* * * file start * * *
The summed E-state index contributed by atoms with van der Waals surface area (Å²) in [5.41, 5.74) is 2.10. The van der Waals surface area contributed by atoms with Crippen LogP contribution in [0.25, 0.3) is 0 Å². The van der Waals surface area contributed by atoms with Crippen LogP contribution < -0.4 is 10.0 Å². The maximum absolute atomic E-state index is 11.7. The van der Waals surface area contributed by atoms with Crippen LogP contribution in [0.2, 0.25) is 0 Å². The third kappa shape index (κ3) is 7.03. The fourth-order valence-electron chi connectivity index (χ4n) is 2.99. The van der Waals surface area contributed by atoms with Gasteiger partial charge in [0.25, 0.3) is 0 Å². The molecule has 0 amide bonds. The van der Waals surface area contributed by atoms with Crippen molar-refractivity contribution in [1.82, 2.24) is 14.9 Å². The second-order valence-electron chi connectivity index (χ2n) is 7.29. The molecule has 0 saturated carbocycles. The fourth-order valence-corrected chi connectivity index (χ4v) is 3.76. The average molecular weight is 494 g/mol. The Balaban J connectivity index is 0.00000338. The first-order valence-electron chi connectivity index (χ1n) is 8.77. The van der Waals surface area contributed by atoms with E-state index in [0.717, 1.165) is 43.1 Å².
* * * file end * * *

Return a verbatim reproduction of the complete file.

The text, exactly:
The summed E-state index contributed by atoms with van der Waals surface area (Å²) in [5.41, 5.74) is 2.10. The van der Waals surface area contributed by atoms with Crippen LogP contribution in [0.25, 0.3) is 0 Å². The van der Waals surface area contributed by atoms with Crippen LogP contribution < -0.4 is 10.0 Å². The maximum absolute atomic E-state index is 11.7. The van der Waals surface area contributed by atoms with Crippen LogP contribution in [0.2, 0.25) is 0 Å². The third kappa shape index (κ3) is 7.03. The fourth-order valence-electron chi connectivity index (χ4n) is 2.99. The van der Waals surface area contributed by atoms with Gasteiger partial charge in [0.25, 0.3) is 0 Å². The molecule has 0 amide bonds. The van der Waals surface area contributed by atoms with Crippen molar-refractivity contribution in [1.82, 2.24) is 14.9 Å². The second-order valence-electron chi connectivity index (χ2n) is 7.29. The molecule has 0 saturated carbocycles. The fourth-order valence-corrected chi connectivity index (χ4v) is 3.76. The average molecular weight is 494 g/mol. The Balaban J connectivity index is 0.00000338. The first-order valence-electron chi connectivity index (χ1n) is 8.77. The van der Waals surface area contributed by atoms with E-state index in [0.717, 1.165) is 43.1 Å².